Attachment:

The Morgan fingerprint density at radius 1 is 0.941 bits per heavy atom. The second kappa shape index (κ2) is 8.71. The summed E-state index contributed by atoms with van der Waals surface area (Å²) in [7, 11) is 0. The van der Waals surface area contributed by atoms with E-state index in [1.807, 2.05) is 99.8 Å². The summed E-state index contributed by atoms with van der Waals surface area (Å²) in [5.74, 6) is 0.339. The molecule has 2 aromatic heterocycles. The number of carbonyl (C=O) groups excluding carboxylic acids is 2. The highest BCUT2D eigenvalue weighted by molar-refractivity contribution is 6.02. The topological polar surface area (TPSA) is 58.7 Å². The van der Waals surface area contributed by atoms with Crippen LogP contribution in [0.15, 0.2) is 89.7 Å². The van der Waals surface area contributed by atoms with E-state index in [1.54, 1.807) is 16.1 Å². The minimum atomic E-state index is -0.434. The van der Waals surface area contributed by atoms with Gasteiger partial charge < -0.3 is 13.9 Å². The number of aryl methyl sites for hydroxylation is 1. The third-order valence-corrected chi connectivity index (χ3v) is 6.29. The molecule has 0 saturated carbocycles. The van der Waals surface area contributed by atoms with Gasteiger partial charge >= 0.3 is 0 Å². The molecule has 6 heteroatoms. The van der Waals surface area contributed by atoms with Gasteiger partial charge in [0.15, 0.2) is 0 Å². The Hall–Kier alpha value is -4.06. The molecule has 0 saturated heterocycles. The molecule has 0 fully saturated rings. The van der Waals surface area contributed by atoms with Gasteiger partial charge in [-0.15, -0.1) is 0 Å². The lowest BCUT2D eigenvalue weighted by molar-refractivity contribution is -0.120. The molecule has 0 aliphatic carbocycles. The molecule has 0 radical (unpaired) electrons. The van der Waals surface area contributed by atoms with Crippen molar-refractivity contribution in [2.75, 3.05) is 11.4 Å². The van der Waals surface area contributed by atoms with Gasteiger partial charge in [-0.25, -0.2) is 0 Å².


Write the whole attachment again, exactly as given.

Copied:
The Morgan fingerprint density at radius 1 is 0.941 bits per heavy atom. The second kappa shape index (κ2) is 8.71. The summed E-state index contributed by atoms with van der Waals surface area (Å²) in [7, 11) is 0. The van der Waals surface area contributed by atoms with E-state index in [1.807, 2.05) is 99.8 Å². The summed E-state index contributed by atoms with van der Waals surface area (Å²) in [5.74, 6) is 0.339. The molecule has 2 aromatic heterocycles. The number of carbonyl (C=O) groups excluding carboxylic acids is 2. The highest BCUT2D eigenvalue weighted by molar-refractivity contribution is 6.02. The topological polar surface area (TPSA) is 58.7 Å². The van der Waals surface area contributed by atoms with Crippen LogP contribution in [0.15, 0.2) is 89.7 Å². The van der Waals surface area contributed by atoms with E-state index in [1.54, 1.807) is 16.1 Å². The minimum atomic E-state index is -0.434. The van der Waals surface area contributed by atoms with Gasteiger partial charge < -0.3 is 13.9 Å². The number of aryl methyl sites for hydroxylation is 1. The third-order valence-corrected chi connectivity index (χ3v) is 6.29. The molecule has 0 saturated carbocycles. The van der Waals surface area contributed by atoms with Gasteiger partial charge >= 0.3 is 0 Å². The molecule has 6 heteroatoms. The van der Waals surface area contributed by atoms with Gasteiger partial charge in [0.15, 0.2) is 0 Å². The Hall–Kier alpha value is -4.06. The molecule has 0 saturated heterocycles. The molecule has 0 fully saturated rings. The van der Waals surface area contributed by atoms with Gasteiger partial charge in [-0.15, -0.1) is 0 Å². The lowest BCUT2D eigenvalue weighted by molar-refractivity contribution is -0.120. The molecule has 0 aliphatic carbocycles. The molecule has 0 radical (unpaired) electrons. The van der Waals surface area contributed by atoms with Crippen molar-refractivity contribution in [2.75, 3.05) is 11.4 Å². The van der Waals surface area contributed by atoms with Gasteiger partial charge in [-0.25, -0.2) is 0 Å².